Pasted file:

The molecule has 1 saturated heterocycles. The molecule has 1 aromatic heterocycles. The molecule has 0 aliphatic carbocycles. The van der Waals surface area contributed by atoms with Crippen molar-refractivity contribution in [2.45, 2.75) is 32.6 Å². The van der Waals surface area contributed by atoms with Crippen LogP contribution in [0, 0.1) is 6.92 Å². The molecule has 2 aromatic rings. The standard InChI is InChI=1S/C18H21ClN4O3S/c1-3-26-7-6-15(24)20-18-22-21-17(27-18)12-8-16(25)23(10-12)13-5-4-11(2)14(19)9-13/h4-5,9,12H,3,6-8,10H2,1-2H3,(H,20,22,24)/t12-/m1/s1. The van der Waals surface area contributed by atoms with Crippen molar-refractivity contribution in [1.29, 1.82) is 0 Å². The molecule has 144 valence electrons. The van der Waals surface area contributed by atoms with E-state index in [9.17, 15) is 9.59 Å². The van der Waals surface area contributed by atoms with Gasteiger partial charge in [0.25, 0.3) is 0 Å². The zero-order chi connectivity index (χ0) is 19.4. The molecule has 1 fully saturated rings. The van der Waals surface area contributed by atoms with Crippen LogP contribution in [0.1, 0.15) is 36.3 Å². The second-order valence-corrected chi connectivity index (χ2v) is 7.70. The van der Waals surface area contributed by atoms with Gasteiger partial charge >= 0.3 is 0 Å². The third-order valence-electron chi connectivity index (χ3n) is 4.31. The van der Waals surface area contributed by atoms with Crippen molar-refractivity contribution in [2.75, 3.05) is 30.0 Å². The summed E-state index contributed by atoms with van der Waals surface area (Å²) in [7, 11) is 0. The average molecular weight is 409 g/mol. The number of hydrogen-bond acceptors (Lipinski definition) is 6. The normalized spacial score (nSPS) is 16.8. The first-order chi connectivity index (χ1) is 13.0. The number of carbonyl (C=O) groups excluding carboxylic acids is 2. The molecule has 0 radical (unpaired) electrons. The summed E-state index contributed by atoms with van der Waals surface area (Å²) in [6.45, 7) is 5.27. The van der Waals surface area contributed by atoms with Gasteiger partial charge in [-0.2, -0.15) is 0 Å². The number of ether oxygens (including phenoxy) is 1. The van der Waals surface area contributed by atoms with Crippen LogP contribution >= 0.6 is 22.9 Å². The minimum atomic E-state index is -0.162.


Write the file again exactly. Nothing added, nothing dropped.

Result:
The molecule has 1 saturated heterocycles. The molecule has 1 aromatic heterocycles. The molecule has 0 aliphatic carbocycles. The van der Waals surface area contributed by atoms with Crippen molar-refractivity contribution in [2.45, 2.75) is 32.6 Å². The van der Waals surface area contributed by atoms with Crippen LogP contribution in [0, 0.1) is 6.92 Å². The molecule has 2 aromatic rings. The standard InChI is InChI=1S/C18H21ClN4O3S/c1-3-26-7-6-15(24)20-18-22-21-17(27-18)12-8-16(25)23(10-12)13-5-4-11(2)14(19)9-13/h4-5,9,12H,3,6-8,10H2,1-2H3,(H,20,22,24)/t12-/m1/s1. The van der Waals surface area contributed by atoms with Crippen molar-refractivity contribution in [1.29, 1.82) is 0 Å². The molecule has 144 valence electrons. The van der Waals surface area contributed by atoms with E-state index in [9.17, 15) is 9.59 Å². The van der Waals surface area contributed by atoms with Gasteiger partial charge in [0.25, 0.3) is 0 Å². The zero-order chi connectivity index (χ0) is 19.4. The molecule has 1 fully saturated rings. The van der Waals surface area contributed by atoms with Crippen LogP contribution in [0.1, 0.15) is 36.3 Å². The second-order valence-corrected chi connectivity index (χ2v) is 7.70. The van der Waals surface area contributed by atoms with Gasteiger partial charge >= 0.3 is 0 Å². The third-order valence-electron chi connectivity index (χ3n) is 4.31. The van der Waals surface area contributed by atoms with Crippen molar-refractivity contribution in [2.75, 3.05) is 30.0 Å². The summed E-state index contributed by atoms with van der Waals surface area (Å²) in [7, 11) is 0. The average molecular weight is 409 g/mol. The number of hydrogen-bond acceptors (Lipinski definition) is 6. The normalized spacial score (nSPS) is 16.8. The first-order chi connectivity index (χ1) is 13.0. The number of carbonyl (C=O) groups excluding carboxylic acids is 2. The molecule has 0 radical (unpaired) electrons. The summed E-state index contributed by atoms with van der Waals surface area (Å²) in [6.45, 7) is 5.27. The van der Waals surface area contributed by atoms with Gasteiger partial charge in [-0.2, -0.15) is 0 Å². The number of ether oxygens (including phenoxy) is 1. The van der Waals surface area contributed by atoms with Crippen LogP contribution >= 0.6 is 22.9 Å². The minimum atomic E-state index is -0.162.